Now determine the smallest mole ratio. Do this by taking the number of moles of the element over the number of moles of the element that has the least number of moles in the compound. In this case, carbon has the least number of moles.


Now we need to find the smallest integer ratio. Carbon is already in integer form but what factor multiplied by 2.25 gives an integer. The factor will be 4. This means we need to multiply each of these mole ratios by 4 to get the empirical formula.


C: 1 x 4 = 4

H: 2.25 x 4 = 9

So the empirical formula is C4H9.

From the information given in this example, can we determine the molecular formula?

Example 3:

Given that the molecular mass for a compound with an empirical formula of C4H9 is approximately 114 g/mole, what is the molecular formula of the compound?

We know the molecular formula is a multiple of the empirical formula: (C4H9)x

The molecular mass will be the sum of the individual molecular masses


Therefore the molecular formula is (C4H9)2 = C8H18, which is iso-octane.

Combustion Train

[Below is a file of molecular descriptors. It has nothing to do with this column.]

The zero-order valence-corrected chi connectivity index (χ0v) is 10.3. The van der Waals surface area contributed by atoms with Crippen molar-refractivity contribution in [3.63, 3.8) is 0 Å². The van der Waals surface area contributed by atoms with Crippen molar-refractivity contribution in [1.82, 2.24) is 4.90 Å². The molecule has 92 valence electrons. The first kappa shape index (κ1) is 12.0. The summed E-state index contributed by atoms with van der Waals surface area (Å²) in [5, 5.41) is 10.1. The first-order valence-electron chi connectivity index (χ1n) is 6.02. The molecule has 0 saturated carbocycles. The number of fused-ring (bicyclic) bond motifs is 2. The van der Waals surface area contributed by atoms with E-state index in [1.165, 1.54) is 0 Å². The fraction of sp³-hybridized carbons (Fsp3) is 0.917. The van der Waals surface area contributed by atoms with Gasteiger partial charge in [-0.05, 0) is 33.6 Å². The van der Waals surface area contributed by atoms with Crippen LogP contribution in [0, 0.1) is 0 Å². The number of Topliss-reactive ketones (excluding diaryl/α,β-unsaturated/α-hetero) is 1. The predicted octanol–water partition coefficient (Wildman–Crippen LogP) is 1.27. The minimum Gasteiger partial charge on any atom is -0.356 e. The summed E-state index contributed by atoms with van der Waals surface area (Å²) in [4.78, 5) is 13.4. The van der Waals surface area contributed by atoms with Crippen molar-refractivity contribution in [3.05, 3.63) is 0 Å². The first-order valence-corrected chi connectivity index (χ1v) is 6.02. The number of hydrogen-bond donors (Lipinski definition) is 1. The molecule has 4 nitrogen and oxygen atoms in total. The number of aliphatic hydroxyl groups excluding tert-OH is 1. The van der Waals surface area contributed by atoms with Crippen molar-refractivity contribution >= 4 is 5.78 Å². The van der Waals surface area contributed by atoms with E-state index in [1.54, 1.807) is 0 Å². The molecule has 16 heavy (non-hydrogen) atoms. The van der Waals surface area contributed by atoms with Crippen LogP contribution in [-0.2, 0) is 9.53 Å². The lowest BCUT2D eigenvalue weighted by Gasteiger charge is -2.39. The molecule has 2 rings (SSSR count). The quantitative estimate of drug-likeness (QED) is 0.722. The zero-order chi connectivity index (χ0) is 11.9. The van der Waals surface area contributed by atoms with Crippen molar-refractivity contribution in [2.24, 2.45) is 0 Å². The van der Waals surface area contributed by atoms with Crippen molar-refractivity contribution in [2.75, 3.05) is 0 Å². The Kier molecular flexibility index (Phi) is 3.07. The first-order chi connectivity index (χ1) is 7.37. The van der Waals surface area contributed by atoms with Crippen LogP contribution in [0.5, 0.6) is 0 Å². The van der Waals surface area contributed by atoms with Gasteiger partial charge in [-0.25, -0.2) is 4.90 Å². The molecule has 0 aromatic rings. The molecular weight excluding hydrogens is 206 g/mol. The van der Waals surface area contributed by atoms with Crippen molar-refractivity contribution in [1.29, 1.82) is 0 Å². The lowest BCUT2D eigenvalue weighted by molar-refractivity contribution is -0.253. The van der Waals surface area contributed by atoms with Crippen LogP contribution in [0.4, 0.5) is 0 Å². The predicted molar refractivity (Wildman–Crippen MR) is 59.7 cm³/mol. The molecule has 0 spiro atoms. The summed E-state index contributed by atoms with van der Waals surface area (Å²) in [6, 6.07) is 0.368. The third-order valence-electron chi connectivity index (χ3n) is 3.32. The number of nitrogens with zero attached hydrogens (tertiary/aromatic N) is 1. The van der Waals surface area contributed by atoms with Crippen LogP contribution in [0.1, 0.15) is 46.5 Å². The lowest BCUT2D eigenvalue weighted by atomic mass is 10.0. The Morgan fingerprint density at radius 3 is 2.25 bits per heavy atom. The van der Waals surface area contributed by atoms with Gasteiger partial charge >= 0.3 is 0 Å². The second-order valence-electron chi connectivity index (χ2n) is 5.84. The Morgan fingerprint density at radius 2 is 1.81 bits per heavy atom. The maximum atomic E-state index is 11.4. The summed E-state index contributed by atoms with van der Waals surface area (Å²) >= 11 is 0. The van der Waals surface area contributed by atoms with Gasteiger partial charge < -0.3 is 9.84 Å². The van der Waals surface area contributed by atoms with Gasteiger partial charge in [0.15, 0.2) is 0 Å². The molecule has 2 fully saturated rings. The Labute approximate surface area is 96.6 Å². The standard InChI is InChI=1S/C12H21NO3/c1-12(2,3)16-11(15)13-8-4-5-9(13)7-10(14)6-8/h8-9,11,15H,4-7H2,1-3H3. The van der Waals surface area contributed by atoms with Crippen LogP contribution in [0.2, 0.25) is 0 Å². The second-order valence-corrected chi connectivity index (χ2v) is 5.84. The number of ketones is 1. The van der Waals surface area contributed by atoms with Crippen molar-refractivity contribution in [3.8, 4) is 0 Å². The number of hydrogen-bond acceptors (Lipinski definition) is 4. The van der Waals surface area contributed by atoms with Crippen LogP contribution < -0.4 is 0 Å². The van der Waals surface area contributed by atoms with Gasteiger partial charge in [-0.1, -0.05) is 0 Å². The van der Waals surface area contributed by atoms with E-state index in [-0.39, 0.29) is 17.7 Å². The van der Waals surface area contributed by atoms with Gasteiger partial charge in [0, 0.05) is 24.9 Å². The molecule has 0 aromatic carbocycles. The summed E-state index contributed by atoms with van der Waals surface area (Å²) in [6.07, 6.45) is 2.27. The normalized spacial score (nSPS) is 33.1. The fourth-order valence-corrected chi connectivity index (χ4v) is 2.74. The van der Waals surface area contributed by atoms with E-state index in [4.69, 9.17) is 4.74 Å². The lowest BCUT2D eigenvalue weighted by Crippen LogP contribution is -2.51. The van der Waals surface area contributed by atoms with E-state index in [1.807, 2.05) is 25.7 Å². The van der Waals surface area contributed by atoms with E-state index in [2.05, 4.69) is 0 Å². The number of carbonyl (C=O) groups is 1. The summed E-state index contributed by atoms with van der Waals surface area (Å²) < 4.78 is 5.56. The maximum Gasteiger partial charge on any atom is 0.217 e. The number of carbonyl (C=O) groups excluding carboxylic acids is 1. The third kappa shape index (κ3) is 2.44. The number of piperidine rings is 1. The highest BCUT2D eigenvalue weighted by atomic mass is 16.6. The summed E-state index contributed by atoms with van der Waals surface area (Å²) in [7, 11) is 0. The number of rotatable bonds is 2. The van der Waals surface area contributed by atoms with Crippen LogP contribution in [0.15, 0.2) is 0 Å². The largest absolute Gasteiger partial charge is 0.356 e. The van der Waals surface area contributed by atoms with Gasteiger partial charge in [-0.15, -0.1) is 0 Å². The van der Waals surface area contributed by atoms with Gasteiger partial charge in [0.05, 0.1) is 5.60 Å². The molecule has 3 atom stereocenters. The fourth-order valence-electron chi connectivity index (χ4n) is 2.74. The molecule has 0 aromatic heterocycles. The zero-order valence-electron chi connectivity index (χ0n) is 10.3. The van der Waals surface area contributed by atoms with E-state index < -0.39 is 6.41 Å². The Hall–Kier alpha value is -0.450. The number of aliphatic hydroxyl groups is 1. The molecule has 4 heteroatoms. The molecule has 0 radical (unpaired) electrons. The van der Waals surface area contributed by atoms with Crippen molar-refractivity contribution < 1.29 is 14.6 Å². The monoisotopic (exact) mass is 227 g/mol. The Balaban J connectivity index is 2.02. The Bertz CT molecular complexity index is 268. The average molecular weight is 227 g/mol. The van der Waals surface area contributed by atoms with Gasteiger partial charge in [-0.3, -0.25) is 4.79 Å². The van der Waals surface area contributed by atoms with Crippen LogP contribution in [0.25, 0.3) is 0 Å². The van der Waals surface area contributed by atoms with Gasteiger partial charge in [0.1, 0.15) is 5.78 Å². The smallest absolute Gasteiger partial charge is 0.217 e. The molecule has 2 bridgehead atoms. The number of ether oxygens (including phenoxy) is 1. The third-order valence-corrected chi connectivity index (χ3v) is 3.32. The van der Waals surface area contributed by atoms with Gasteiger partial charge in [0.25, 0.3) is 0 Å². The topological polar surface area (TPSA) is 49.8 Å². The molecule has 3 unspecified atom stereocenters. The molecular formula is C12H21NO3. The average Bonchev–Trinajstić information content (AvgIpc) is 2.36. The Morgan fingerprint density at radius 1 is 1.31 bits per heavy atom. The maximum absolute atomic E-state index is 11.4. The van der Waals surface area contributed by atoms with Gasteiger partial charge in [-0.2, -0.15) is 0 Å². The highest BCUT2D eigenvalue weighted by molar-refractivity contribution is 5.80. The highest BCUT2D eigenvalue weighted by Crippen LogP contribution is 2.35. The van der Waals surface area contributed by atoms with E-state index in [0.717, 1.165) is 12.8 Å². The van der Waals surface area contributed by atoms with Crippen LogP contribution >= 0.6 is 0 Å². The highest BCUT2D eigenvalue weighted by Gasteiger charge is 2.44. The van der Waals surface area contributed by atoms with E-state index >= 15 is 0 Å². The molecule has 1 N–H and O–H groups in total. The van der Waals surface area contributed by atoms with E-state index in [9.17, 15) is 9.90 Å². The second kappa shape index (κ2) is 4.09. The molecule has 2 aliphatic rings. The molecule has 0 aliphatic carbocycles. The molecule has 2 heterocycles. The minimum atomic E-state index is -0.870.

When a hydrocarbon, a compound that contains only carbon and hydrogen, is burned in oxygen, it yields CO2 and H2O. This is done using a combustion train. In the combustion train, the sample is weighed and then heated in the presence of oxygen. The products, carbon dioxide and water, are allowed to pass into another chamber where the water is absorbed. A dessicant such as magnesium perchlorate absorbs the water. The carbon dioxide continues into the final chamber where it is absorbed by NaOH and CaCl2. Once the original hydrocarbon is completely burned, the absorbers are weighed. The difference in masses is due to the CO2 and H2O (the H and C come only from the hydrocarbon). From this information, one can determine the empirical formula.

Example 4:

A certain hydrocarbon, when burned completely in oxygen, yields 3.38 g of CO2 and 1.384 g of H2O and no other products. What is the empirical formula of the compound?

Need help with a strategy?


Advanced Applications: A trip back in time. Advanced Applications circa 1890.


Now you should have a better understanding of chemical formulas and the different ways chemists represent a compound. Also, you should be able to determine percent elemental compositions and know how to calculate empirical formulas from the percent elemental composition.

Practice Quiz: Chemical Formulas

Note: You will need a pencil, scratch paper, calculator, periodic table and equation sheet to work the practice quiz. Quizzes are timed (approximately 4 minutes per question).

We suggest that you print out the periodic table and the constants/equations page before starting the quizzes.

Open Periodic Table in a separate browser window.

Open Equations/Constants Page in a separate browser window.

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© Washington University in St. Louis, 2005.